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A summary of major reports coming from the 9th International AIDS Society Conference 2017

A summary of major reports coming from the 9th International AIDS Society Conference 2017

The 9th International AIDS Society Conference on HIV Science was held in Paris this month. More than 6,000 scientists, researchers, and global health experts from all over the planet shared their findings at this four day meet. Many of the exciting results have been shared on the mainstream and social media.


This article is a brief summary of some of those reporting pertaining to HIV research and clinical trials.


The most intriguing story is of a child from South Africa who was given treatment against HIV at a very early age and has undetectable levels of virus for nine years since. The child was diagnosed with high levels of HIV when he was born in the year 2007. About 32 days after his birth he was enrolled in a clinical trial wherein he along with other 143 infants received early antiretroviral therapy (ART) for about 40 weeks. After this period of 40 weeks, the child was not given any further treatment and his health was monitored carefully by researchers. Not only the HIV levels were no longer detectable in his blood but the child had no symptoms of the disease whatsoever. Although this is the third child with such result (first one was reported in Mississippi in 2010 and second in France in 2015) this case is undoubtedly the first in which a sustained control of HIV was observed in a child enrolled in a randomized trial of ART in early infancy.


Although this can well be called an isolated incident in which a child’s own immunity might have contributed in combating HIV, it does contribute to making a case for early treatment of HIV in children (Source: 2017)


The other study published in the New England Journal of Medicine shows how a mixture or cocktail of different drugs can help reduce mortality in patients with a delayed or late diagnosis of HIV. The study comprised of 1,805 adults, teenagers and children from across east Africa or the sub-Sahara region. A region where economic and health infrastructure along with social stigma often results in the late diagnosis of HIV leading to serious illnesses and increased vulnerability especially amongst women and children. Half of all the participants were given a combination of six drugs isoniazid (anti-Tuberculosis), fluconazole (against fungal infections), albendazole (against worms), azithromycin and co-trimoxazole (antibiotics). After six months it was found that the mortality rate was 9% in the drug administered group compared to the 12% in the control. The drugs-combo is estimated to prevent roughly 10,000 deaths each year. Its cost effectiveness adds to its practical value. The WHO will now decide whether this treatment method should be adopted  (Source: The Guardian 2017)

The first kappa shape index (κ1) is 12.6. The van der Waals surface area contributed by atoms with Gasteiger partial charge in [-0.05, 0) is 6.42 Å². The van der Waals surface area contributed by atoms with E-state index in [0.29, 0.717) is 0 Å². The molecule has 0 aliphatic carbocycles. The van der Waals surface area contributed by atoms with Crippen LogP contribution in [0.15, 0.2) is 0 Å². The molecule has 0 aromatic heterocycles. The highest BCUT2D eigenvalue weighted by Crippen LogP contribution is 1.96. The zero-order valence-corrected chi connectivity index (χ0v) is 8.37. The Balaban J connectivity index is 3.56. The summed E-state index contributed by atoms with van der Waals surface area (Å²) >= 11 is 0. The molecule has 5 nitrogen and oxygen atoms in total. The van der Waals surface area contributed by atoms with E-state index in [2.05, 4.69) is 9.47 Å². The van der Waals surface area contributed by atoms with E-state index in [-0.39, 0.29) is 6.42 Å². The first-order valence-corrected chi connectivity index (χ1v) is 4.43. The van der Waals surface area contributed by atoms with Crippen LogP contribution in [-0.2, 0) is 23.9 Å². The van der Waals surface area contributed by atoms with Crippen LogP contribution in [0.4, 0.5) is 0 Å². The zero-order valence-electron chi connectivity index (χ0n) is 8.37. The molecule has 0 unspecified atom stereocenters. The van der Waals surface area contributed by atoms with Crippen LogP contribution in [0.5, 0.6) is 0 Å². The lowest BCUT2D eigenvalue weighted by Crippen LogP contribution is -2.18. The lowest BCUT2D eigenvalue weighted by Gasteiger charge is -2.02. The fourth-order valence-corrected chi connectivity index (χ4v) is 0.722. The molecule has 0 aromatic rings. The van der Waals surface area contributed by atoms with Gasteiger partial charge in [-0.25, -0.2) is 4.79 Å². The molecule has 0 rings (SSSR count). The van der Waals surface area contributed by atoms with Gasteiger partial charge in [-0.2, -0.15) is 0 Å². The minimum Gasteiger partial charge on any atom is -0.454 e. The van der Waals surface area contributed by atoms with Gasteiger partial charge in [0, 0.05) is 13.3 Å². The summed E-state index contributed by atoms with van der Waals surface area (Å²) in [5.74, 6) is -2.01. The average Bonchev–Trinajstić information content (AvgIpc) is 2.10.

In yet another study, published in the journal Nature, it was shown that cow produces antibodies against HIV at a rate much faster than humans. About 96 per cent of HIV strains which were tested in a laboratory were neutralized within a time of fewer than 381 days. It is a well-established fact that HIV virus is able to escape the Human immune system making it difficult to target. However, scientists believe that Cow’s complex digestive system has enabled them to have an advanced immune system. Cows can, therefore, be very helpful in understanding the science of HIV immunization.


The research was conducted by International Aids Vaccine Initiative and the Scripps Research Institute, USA. (Source: 2017)



The study was published in the journal The Lancet.


It comprised of administering Antiretroviral (ARV) drug cabotegravir and rilpivirine via injections rather than oral dosage in about 309 patients for a period of 20 weeks. In the next stage, these patients were divided into three groups of which one was given oral drugs as before and the other two were given ARV injections every 4 weeks and every 8 weeks respectively. It was eventually found that all the three groups showed more or less the same levels of viral load suggesting that “the cabotegravir and rilpivirine injection is just as effective as the regular treatment with oral doses”.



The image is only for representational purposes



It may not be feasible for many HIV patients to have an absolutely regular consumption of oral drugs due to a variety of reasons. This where such a study can be used in providing effective alternatives. (Source: 2017)

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